ABB brings power to the poor in eastern India

2013-09-25 - ABB’s latest Access to Electricity rural electrification project, in a remote marshland area of eastern India, has made a successful start and is already moving into a second phase.

In partnership with WWF India, ABB has set up a solar-powered multi-purpose battery charging station which is providing access to electricity for a tribal community that is still a long way from the power grid, and has never experienced the benefits of electricity.

Harnessing solar power to the battery charging station
The villagers - in a hamlet on Satjelia island in the Sundarbans area of West Bengal - can now receive charged batteries for a nominal sum of money from the centrally-located charging station which has a generating capacity of 4.1 kilowatts of power from solar energy. More than 50 households and 13 local stores have so far gained access to electricity, and are enjoying the social, economic and safety benefits.

Under the scheme, the villagers go to the charging station, register and take a fully-charged battery with them. When it is empty, they return it and immediately take another fully-charged replacement. The charging station controller keeps a detailed record of all battery exchanges, and the people using them are billed monthly.

Wide-ranging benefits
The majority of the participants in the scheme have replaced kerosene lamps with fluorescent lamps. Access to clean, reliable and cheap energy allows shops to stay open later, evening classes to be held, and people to use electrical goods like telephones and televisions. In addition, electrical power avoids the negative health impacts of kerosene fumes.

Women are central to the success of the project
“This system has changed my life in many regards.
I already see a positive impact on my small business of stitching cloths,” said Minati Aulia.”My eight-year-old daughter gets a lot of time to study during the evening without the risk of inhaling kerosene fumes. I also use this system to charge my cell phone and torch, run a small fan and power a small music system and radio at home. Now I don’t have to depend on the availability of kerosene in the local market.”

There are also some clear environmental benefits. The use of solar energy instead of kerosene for lighting will save about five to ten tons of carbon emissions each year; and the villagers are also learning about the need to ensure future development takes the fragile ecosystem into account.

The village is located across a river from the Sundarbans mangrove forest, a national reserved wild life park and a UNESCO world heritage site. The village lights discourage tigers from straying from the mangrove into inhabited areas.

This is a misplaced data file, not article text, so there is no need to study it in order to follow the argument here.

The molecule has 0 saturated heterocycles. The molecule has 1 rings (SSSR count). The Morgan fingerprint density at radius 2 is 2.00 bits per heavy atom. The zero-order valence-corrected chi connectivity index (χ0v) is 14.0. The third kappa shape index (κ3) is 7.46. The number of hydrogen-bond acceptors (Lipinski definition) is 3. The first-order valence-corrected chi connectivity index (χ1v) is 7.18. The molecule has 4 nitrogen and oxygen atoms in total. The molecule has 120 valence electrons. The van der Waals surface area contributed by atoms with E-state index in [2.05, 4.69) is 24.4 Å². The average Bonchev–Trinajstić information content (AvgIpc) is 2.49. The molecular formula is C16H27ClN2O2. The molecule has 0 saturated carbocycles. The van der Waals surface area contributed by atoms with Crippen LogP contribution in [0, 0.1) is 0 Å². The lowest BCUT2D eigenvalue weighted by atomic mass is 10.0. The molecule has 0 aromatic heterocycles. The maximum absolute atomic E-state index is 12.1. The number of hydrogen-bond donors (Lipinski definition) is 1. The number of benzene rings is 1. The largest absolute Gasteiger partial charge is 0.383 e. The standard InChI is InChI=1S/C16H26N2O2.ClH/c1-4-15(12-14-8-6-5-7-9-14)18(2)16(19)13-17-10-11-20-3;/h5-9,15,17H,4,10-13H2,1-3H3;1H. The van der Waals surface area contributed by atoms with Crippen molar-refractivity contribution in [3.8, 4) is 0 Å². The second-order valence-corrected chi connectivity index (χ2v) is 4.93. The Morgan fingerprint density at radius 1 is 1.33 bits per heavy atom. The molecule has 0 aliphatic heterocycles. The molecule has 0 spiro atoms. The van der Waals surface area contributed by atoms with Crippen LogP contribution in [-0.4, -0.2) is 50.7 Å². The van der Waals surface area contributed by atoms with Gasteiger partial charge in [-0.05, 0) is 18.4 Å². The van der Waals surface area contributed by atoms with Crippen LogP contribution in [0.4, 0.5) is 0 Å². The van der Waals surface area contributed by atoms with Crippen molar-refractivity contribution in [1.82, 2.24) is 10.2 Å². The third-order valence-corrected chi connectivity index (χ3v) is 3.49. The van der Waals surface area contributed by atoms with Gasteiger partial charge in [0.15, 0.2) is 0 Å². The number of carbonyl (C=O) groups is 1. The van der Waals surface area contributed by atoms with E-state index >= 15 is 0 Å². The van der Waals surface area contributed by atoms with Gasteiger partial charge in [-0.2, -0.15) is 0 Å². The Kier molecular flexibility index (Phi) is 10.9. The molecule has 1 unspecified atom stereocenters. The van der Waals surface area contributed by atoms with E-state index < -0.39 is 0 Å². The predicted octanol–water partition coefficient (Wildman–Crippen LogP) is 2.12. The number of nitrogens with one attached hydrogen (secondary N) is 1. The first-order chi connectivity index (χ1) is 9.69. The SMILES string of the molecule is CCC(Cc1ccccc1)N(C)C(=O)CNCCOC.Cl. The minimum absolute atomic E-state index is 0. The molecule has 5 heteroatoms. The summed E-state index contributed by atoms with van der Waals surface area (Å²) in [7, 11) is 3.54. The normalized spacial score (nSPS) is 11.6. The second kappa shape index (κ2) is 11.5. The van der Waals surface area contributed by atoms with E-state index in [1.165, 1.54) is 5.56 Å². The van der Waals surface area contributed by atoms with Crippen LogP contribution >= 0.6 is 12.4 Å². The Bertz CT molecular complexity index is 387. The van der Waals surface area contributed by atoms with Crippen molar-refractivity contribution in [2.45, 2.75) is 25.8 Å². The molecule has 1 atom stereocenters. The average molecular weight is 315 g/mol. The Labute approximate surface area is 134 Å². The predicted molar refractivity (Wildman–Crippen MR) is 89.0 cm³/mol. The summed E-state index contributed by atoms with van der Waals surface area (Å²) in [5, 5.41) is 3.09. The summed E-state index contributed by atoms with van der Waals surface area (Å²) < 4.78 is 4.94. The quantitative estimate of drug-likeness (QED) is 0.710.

Empowerment of women
Key to success has been local ownership of the project. The WWF led training programs and public dialogue on the project to ensure buy-in by the villagers.

The advent of electrical power is opening up new opportunities
A seven-member council, including five women, was set up to manage and administer the project, and collect the monthly dues. Most of the women on the council cannot read or write, and had never seen a bank. But as a result of the project, the women have built up their knowledge and understanding of financial institutions and savings mechanisms – key factors in the project’s success.

The women’s empowerment has, in turn, enhanced their status, paving the way for greater equality and respect in the community.

Next phase
There is still further capacity to expand the project as not all the power that is generated is being used. In addition a second phase is about to be launched, with the installation of a solar energy powered charging station driving a rice huller.

The huller will be used to husk rice – the staple crop in the area. This will replace the diesel and kerosene generators which are currently used for the work. And it will also mean that fuel no longer has to be transported to the island over long distances from the mainland.

The project in West Bengal is the latest in a series of Access to Electricity schemes run by ABB in conjunction with non-governmental organizations.

ABB has a global agreement with WWF International, under which they jointly run a rural electrification project in Tanzania. And in another similar project, ABB teamed up with a different NGO to bring distributed solar power to remote hamlets in the Rajasthan area of western India. ABB produced an award-winning film on both these projects which is available for download.

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    Lighting up homes: Solar charged batteries are changing lives in a remote part of India
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